Sarah Martinez finds herself sitting for trial after hacking into the New York City foster care system. With the possibility of juvenile hall imminent, she is ready to resign to her fate, until a mysterious lawyer – dubbed “Mother” – shows up to save the day. He proposes a new opportunity for her: come to Scotland with him and join an elite group of adolescent spies. It seems like too good of an opportunity to pass up! But can Sarah fit in with her new brigade…while also stopping a villain from committing crimes on a global scale?

The moment I picked up City Spies, I knew I had to suspend disbelief. This is a book written for children, so some of the cartoonish aspects of the characters (and their unbelievable talent) have to be looked at through a less critical lens. Once I abandoned that, this book was a ton of fun. With nods towards the traditional heist stories, with a bit of James Bond and Harry Potter thrown in for good measure, City Spies takes us on a journey of not only espionage, but friendship and teamwork.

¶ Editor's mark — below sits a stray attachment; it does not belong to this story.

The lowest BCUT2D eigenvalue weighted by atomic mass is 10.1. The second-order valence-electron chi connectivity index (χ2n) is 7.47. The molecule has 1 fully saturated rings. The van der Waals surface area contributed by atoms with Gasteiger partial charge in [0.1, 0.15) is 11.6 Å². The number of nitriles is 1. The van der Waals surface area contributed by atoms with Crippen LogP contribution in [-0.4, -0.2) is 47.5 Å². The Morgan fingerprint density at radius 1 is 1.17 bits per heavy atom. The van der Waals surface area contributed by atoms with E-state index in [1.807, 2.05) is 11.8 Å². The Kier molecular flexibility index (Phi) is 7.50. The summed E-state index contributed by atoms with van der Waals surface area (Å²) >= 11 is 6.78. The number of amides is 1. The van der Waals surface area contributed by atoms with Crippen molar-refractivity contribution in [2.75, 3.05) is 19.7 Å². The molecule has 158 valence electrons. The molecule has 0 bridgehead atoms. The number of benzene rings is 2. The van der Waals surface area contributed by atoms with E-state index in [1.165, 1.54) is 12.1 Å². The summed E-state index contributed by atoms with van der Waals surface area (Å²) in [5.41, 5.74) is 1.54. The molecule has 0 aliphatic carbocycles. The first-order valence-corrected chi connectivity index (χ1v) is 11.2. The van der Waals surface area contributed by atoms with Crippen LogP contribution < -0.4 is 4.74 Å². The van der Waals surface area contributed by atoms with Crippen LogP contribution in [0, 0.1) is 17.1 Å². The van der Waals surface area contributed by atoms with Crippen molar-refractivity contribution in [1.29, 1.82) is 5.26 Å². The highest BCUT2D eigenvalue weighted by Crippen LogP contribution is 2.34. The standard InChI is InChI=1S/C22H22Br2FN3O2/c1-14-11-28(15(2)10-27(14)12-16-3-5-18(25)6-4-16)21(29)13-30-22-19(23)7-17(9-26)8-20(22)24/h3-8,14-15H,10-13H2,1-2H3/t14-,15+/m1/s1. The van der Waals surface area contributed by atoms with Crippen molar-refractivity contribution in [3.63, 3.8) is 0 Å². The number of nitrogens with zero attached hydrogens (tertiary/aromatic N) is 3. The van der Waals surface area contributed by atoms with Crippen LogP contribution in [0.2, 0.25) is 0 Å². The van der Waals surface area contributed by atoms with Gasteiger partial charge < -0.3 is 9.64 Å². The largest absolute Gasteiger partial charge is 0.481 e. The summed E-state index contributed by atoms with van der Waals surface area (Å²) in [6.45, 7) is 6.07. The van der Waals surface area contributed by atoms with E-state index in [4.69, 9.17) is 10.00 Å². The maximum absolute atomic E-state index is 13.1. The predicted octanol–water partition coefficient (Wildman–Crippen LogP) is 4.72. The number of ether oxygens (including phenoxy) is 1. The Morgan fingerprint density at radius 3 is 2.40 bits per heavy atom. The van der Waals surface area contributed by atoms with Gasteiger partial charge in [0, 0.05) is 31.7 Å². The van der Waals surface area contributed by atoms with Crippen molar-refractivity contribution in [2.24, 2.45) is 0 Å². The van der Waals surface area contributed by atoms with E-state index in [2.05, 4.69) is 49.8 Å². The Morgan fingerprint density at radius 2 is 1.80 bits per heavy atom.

Not only are the characters in City Spies diverse – with different races, and even a character who is neurodivergent – but many children will see themselves in Sarah (or Brooklyn), Sydney, Paris, Kat, and Rio. They each have their own distinct personalities, and equally contribute to the team. I am sure in further books we’ll examine more than just Sarah/Brooklyn, but the others as well as they help Mother and team protect the world.